The Namibia War Veterans Trust says it has registered nearly 20 000 former members of the pre-independence South West Africa Territorial Force (SWATF) and the South West Africa Police Counter Insurgency Unit (Koevoet) as they prepare to press the South African government further for the payment of war compensation and benefits.
The South Africa Defence Force’s (SADF’s) Territorial Force, which was made up of Namibia’s San, Khoi-Khoi, Nama, Kavango, Ovambo and Herero tribesmen, battled against the guerilla forces of the South West African People’s Organisation (SWAPO) inside Namibia while the Koevoet force played a leading role in the SADF’s engagement inside Namibia and externally in Angola. Both units were disbanded following South Africa’s withdrawal from Namibia when it attained independence in 1990.
Namibia War Veterans Trust (NWVT) executive director Ndeunyema Jabulani said they want to complete the process of registering an estimated 25 000 Namibians who fought in the two units of the SADF before they renew pressure for their compensation by the South African government. He said veterans registration teams, which began work in April, have registered more than 20 000 ex-combatants in Otjozondupa, Oshana, Erongo, Khomas, Kunene and Kavango regions and are set to proceed to Karas, Hardap and Omaheke.
Ndeunyema said Namibian ex-combatants feel that South Africa’s Veterans Act is discriminatory because it provides only for the compensation of South Africans who fought under the SWAPO’s People Liberation Army of Namibia (PLAN).
“We are registering all Namibians who fought under the South African government because the colonial master left without compensating us. One cannot be part of the war without being rewarded financially and materially, hence our demand for compensation from the South African government. We had a meeting with the [Namibian] Minister of Veteran Affairs last year and he told us that the Veterans Act does not recognize us because we were ‘cowardly collaborating with the enemy’. The Minister said the Act only recognizes those who consistently and persistently contributed to the liberation of Namibia,” said Ndeunyema.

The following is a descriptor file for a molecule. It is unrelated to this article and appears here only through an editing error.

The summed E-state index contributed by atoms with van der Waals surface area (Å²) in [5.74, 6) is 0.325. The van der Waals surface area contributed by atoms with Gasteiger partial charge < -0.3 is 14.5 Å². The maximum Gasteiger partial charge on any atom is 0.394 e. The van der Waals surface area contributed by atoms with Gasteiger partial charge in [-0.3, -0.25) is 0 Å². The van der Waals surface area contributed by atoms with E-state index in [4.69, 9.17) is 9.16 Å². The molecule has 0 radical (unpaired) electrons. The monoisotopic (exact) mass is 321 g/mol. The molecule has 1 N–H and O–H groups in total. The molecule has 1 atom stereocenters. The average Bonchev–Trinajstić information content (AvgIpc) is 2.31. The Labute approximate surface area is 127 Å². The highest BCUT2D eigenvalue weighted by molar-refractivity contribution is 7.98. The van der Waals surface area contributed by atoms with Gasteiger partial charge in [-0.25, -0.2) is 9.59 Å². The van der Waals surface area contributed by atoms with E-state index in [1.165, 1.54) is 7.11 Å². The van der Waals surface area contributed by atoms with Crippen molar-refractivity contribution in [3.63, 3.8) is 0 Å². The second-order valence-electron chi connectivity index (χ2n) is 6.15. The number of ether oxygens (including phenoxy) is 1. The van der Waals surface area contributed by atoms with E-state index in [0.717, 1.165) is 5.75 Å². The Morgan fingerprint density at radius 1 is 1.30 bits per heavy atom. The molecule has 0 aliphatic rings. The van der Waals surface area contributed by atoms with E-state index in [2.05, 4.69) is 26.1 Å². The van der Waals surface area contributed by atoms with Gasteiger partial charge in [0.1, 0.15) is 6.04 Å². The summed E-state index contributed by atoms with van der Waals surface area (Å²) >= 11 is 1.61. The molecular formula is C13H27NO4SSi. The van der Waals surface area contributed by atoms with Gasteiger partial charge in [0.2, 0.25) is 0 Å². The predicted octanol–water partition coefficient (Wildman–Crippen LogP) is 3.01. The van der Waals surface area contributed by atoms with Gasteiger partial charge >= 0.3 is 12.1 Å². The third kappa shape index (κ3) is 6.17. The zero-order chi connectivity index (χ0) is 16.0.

“I find the law to be discriminatory and in contradiction with the policy of national reconciliation – a far cry from what is happening in other countries such as Angola and South Africa. In such countries ex-fighters from opposing sides are treated equally,” he complained.
NWVT chairman Jan Jaars said the registration of ex-combatants comes after discussions with the South African government. He was advised to form a legal organisation (NWVT) to negotiate on behalf of Namibian combatants under the former South African regime.
The drive for recognition and possible compensation of the SADF’s former soldiers suffered yet another blow last month when the South African High Court ruled that apartheid-era soldiers from indigenous groups, which include South Africans and Namibians, cannot be considered for re-integration into the South African National Defence Force (SANDF). The judgement is also set to affect South African Khoi and San ex-members of Koevet and other ex-SADF units who are already serving in the SANDF – a move which has been criticised by rights groups as deeply discriminatory.